RIDICULOUS LIOW: HOW TO SET ASIDE DIFFERENCES & UNITE WHEN THE CABINET ALLOWS ‘MO1’ NAJIB TO ROB THE COUNTRY BLIND

THE short film “Citizens: A Merdeka Day PSA”, which has gone viral, drew a mixed response as Chinese Malaysians expressed loss of confidence in the national leadership, while also admitting to  being inspired to play their part in making Malaysia a better place.

The six-minute production made them feel angry, frustrated and cynical all at the same time as they watched Transport Minister Liow Tiong Lai’s convincing performance in the dual role of minister and citizen. Liow is also president of MCA, the main Chinese component party in the ruling Barisan Nasional whose popularity among the electorate has dipped over alleged corruption, higher living costs and racial policies.

Liow’s two characters, that of citizen and the minister, dwell on the state of the government and the hopelessness of the citizen wishing for change. The independent film, written and directed by local filmmakers Pete Teo and Liew Seng Tat, was released in conjunction with Merdeka Day.

Its overriding message is for all citizens to set aside differences and focus on building the country.

As The Malaysian Insight talked about the film with Chinese Malaysian viewers, the conversation that started out angry became hopeful as they aspire to do what little they can for Malaysia.

Helpless anger

Teacher Lim Chi May said she cared about Malaysia but couldn’t help feeling helpless at the lack of a suitable candidate to lead the country.

“I care about the country but I don’t have confidence in anyone to lead it at the moment.

“I also don’t feel like there is anything we can do to change it, except to vote in this tainted system and educate our children to hopefully find some integrity left in this country,” the 39 year-old Klang Valley resident said.

Her feelings were echoed by SF Pang who said he was tired of racial discrimination, corruption, economic problems and the standard of education.

“I do feel hopeless when I see scandals like 1Malaysia Development Bhd, the bad economy and the racial and religious tone that politicians often take.

“But I cannot lose hope because I am very sure all Malaysians want the same thing like I do, such as a better economy and more unity. It is not just for me but for the younger generation,” said the 55-year-old technician from Malacca.

A homemaker, who wanted to be known as Madam Chan, said Malaysia had been on the slide since 2009.

“When is it going to stop?  Corruption, unnecessary spending and politicians trying to divide the races,” she said.

Chan said she frequently asked herself why there was no real unity after 60 years of Malaya’s independence.

“I also don’t know why we cannot be known as Malaysians and must still tick the race boxes,” said the Segambut resident.

‘No longer relevant’

Lim the teacher thought it was courageous of Liow as an MCA leader to play a contrarian role.

“Maybe he thinks can attract more votes but I think he did it more for political reasons.

“I saw the video but I cannot connect with him, unlike (the time I watched) a video of opposition leaders Mat Sabu and Lim Guan Eng. I still remember that one because they talked about their struggles and their stay in Kamunting,” said Lim, referring to a video released in April 2013 of the two opposition figures.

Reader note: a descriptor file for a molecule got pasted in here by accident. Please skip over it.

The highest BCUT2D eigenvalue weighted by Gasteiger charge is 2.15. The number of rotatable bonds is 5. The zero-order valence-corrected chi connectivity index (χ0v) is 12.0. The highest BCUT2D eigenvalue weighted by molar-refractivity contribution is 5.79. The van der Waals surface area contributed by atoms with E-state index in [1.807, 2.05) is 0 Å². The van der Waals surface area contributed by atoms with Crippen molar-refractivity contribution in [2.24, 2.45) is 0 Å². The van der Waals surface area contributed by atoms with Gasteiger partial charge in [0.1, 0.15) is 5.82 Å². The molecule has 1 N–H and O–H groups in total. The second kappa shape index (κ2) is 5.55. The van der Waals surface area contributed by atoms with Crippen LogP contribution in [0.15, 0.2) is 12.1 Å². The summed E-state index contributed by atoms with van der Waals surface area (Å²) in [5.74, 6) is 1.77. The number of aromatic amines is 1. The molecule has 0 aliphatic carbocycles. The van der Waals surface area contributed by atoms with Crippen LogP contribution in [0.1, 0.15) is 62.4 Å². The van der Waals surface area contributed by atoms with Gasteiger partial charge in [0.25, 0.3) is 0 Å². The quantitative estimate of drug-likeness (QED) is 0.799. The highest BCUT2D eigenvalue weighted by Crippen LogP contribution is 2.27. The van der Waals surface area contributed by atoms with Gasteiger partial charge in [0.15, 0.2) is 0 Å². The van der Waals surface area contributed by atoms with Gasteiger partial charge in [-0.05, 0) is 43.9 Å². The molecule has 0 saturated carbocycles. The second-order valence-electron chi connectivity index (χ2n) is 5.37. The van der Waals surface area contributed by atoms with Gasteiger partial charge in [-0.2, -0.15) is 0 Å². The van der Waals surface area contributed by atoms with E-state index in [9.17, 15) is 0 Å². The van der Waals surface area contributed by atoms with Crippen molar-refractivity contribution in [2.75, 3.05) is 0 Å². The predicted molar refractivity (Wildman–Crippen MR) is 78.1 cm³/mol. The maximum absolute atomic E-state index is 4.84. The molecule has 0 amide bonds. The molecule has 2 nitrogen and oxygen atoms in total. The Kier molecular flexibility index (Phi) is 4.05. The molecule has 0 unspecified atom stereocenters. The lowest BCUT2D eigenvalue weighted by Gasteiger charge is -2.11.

Mohamad Sabu, who is now Amanah president, and DAP secretary-general Lim, were detained under the Internal Security Act from 1987 to 1989, and spoke about their experiences in prison in the three-and-a-half-minute clip, “Pengalaman Mat Sabu dan Lim Guan Eng dalam Penjara 18 bulan” (video below).

While Pang thought Liow’s was a good production, he felt MCA was no longer relevant to the Chinese.

“I am sure Liow, in his position, has his struggles. But I don’t feel the party has represented me or the community. I really don’t think it has done enough.

“Sad to say, I feel the party has sold out the community,” he said.

Chan the homemaker did not mince words either, saying it was “hypocritical” of Liow as MCA president to make a film like this when the party had not done much to improve race relations.

“He played the roles well but really, what can Liow and MCA do?

Why are there even people in BN asking us to “balik tongsan”, said Chan, adding the party needed to take a good look at how it represented the Chinese.

To give up or not to give up

“Of course not. I will continue to play my part by contributing to society and causes wherever and whenever I can,” said Pang.

“I think it is very important to speak up. That is why it is very important to vote as it is one way we can make our voice heard every few years,” he said.

Chan said the non-Muslim and non-Bumiputera must not give up and leave the country.

“We should not give up hope. We are told to go back to the country of our origin but that is not us. Our forefathers had countries of origin but this is our country. We must stay,” she said.

Another homemaker, Chua Siew Bee, said despite her disappointment in the government, the film reminded her that she could make a difference in the lives of those around her.

“It does not matter how small the deed. We can do our part to make our community better.

“Actually, I don’t see what choice we have, except to do what we can,” said the Penangite.

– ANN

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